As is the case for many locations in NYC, this historical landmark has been used for television and musical artists. If you are up for it, check out the train stop Hoyt-Schermerhorn, a few minutes away from Borough Hall, another popular location for movies and media.
2. Brooklyn Heights
If you love gushing over tree-lined residential areas with beautiful townhouses and other properties built before the Civil War, check out Brooklyn Heights. This neighborhood is protected and boasts homes with Victorian Gothic, Italiante, Classical Revival, and late Federal architectural styles.
The posh residential neighborhood has stunning views of the waterfront of the East River, Lower Manhattan, and is the first stop off of the Brooklyn Bridge. Step back in time and enjoy the grandeur of the past but partake in modern shopping and fine dining.
3. Brooklyn Heights Promenade
If you are walking over from Manhattan to Brooklyn via the Brooklyn Bridge, stop at this park for breathtaking views. People watch and capture a New York moment on your camera while watching runners and parents pushing baby strollers.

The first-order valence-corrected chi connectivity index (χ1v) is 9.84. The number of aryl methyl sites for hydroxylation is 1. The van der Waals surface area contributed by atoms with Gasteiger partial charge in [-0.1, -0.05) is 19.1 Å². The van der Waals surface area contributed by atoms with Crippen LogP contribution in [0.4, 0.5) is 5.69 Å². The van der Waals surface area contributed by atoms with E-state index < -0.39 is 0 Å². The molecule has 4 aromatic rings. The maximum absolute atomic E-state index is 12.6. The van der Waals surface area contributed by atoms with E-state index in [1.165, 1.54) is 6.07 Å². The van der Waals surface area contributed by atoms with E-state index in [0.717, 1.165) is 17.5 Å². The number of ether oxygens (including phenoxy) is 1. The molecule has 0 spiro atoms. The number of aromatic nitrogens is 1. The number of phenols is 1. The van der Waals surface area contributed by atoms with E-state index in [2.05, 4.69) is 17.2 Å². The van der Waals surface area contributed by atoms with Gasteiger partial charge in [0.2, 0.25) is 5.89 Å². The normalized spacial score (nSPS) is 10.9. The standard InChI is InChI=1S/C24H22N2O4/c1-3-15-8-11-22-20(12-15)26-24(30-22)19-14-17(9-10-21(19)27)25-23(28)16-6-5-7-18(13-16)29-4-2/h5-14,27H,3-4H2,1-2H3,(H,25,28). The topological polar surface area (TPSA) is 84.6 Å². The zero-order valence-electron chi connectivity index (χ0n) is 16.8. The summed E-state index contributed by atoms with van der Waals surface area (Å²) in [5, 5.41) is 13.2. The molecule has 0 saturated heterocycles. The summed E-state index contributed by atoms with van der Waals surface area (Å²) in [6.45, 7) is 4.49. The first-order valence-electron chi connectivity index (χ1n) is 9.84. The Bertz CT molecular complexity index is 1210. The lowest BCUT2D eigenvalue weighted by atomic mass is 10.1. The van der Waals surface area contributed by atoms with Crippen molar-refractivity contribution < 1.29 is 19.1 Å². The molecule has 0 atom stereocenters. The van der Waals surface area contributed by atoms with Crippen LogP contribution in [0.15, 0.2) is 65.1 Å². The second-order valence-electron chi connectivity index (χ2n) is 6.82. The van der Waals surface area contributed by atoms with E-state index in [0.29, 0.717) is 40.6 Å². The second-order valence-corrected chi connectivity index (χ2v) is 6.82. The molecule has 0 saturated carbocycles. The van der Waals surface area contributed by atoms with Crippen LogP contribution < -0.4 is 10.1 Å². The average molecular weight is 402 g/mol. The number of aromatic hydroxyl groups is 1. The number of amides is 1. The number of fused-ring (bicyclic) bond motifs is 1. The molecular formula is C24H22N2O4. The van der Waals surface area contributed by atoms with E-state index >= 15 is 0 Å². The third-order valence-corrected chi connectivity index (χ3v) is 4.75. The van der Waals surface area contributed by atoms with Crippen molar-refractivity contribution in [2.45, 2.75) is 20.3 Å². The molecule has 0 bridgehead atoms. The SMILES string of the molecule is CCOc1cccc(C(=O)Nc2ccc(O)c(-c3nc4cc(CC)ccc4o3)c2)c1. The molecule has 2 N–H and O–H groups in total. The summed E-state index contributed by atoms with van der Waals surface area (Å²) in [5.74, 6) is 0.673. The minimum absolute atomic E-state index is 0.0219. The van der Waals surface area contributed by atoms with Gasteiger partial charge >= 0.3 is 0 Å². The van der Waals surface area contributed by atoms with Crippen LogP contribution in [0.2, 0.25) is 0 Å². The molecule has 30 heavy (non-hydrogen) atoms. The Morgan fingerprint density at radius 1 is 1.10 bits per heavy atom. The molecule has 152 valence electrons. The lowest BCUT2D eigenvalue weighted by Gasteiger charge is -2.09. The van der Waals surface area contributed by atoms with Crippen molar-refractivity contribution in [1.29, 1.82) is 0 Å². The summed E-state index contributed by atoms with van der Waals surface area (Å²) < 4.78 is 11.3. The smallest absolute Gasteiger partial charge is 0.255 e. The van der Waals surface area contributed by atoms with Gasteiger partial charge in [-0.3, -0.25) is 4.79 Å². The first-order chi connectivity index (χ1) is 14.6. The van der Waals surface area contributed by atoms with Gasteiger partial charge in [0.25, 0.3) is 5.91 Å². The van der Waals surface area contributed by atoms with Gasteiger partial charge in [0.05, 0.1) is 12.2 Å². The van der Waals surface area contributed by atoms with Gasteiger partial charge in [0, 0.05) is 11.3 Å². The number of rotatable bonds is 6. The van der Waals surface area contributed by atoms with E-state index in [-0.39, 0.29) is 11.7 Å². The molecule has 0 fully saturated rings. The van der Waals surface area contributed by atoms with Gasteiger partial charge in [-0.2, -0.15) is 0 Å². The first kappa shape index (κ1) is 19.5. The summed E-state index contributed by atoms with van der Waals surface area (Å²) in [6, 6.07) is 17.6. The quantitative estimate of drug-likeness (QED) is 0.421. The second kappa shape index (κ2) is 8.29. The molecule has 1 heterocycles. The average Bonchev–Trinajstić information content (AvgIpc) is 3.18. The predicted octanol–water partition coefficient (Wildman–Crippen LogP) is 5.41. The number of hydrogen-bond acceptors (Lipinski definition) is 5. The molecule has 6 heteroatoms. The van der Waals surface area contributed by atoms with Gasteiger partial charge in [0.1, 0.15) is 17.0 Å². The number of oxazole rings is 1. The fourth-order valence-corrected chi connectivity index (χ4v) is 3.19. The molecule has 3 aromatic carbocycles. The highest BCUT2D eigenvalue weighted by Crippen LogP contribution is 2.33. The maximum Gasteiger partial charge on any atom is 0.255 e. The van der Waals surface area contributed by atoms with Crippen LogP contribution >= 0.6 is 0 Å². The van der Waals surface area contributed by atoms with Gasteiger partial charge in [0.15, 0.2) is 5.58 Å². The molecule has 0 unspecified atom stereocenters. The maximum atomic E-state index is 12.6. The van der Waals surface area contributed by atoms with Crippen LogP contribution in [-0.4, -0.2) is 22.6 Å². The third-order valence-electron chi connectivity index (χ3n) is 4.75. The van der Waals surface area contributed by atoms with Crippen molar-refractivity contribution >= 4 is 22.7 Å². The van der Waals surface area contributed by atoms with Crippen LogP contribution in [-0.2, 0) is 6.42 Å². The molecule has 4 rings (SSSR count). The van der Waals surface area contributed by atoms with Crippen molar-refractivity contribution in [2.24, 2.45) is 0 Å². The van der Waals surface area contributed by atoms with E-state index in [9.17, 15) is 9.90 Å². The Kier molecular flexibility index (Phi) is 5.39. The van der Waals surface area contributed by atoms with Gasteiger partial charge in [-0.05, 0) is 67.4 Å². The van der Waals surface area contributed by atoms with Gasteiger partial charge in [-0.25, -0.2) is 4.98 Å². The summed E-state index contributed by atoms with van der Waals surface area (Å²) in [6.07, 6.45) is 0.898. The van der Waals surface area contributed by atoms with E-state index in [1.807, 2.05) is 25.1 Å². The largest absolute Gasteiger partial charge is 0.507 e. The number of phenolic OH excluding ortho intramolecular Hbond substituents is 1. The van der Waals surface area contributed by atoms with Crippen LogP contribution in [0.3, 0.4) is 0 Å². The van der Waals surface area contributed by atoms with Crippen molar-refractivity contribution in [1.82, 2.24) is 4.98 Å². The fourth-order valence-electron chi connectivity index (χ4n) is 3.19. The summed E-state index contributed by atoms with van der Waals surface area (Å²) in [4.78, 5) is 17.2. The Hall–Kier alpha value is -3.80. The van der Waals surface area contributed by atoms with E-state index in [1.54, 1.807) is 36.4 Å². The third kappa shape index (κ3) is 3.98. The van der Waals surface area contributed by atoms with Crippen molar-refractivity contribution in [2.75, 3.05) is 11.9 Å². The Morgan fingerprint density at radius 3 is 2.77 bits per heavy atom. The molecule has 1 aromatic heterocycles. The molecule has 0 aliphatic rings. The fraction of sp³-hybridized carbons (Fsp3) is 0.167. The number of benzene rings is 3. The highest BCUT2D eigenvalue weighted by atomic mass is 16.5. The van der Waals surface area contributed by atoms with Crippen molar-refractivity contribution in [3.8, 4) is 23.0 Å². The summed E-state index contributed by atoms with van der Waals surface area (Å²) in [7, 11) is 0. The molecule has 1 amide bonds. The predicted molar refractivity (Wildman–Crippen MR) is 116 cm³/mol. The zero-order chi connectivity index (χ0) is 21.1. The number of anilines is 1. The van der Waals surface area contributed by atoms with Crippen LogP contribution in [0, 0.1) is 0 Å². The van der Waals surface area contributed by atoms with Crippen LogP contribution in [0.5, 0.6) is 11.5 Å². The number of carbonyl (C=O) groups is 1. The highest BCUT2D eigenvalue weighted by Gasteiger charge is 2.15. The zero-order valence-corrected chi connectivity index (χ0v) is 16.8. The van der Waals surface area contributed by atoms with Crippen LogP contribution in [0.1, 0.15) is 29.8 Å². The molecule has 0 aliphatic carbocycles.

You can spy helicopters overhead, ferries and boats on the water, and the skyline along the Lower East Side of Manhattan. Grab your takeout or street food to enjoy eating along the waterfront. There are plenty of benches in this serene but lively location.
4. The NY Transit Museum
Perhaps there is nothing more iconic in NYC than its complex, sprawling subway system uniting all of the boroughs except for Staten Island. Get to know more about the MTA and make a stop at the NY Transit Museum in downtown Brooklyn.
Discover vintage subway tokens transformed into collectible jewelry or grab a t-shirt representing your favorite subway line to commemorate the experience. The museum is located in an official subway station that was decommissioned in 1936. Learn more in-depth knowledge about the public transit system that keeps NYC running.
5. Brooklyn Bridge
Another popular subject for photographers and artists alike is the Brooklyn Bridge. The bridge connects the boroughs of Brooklyn and Manhattan and spans 6,016 feet, and is 272 feet high. The suspension and cable-stayed bridge was designed by John Augustus Roebling and was constructed between 1869 and 1883.
Be aware, this bridge is incredibly popular with visitors and residents, so if you want something less crowded, check out the DUMBO bridge.
6. Manhattan Bridge
Take a route less crowded than the showstopping Brooklyn Bridge, peppered with gritty street art and the rumbling of trains going in and out of Manhattan. Get to see another side of NYC when you venture across the Manhattan Bridge connecting the DUMBO neighborhood to Canal Street in Lower Manhattan.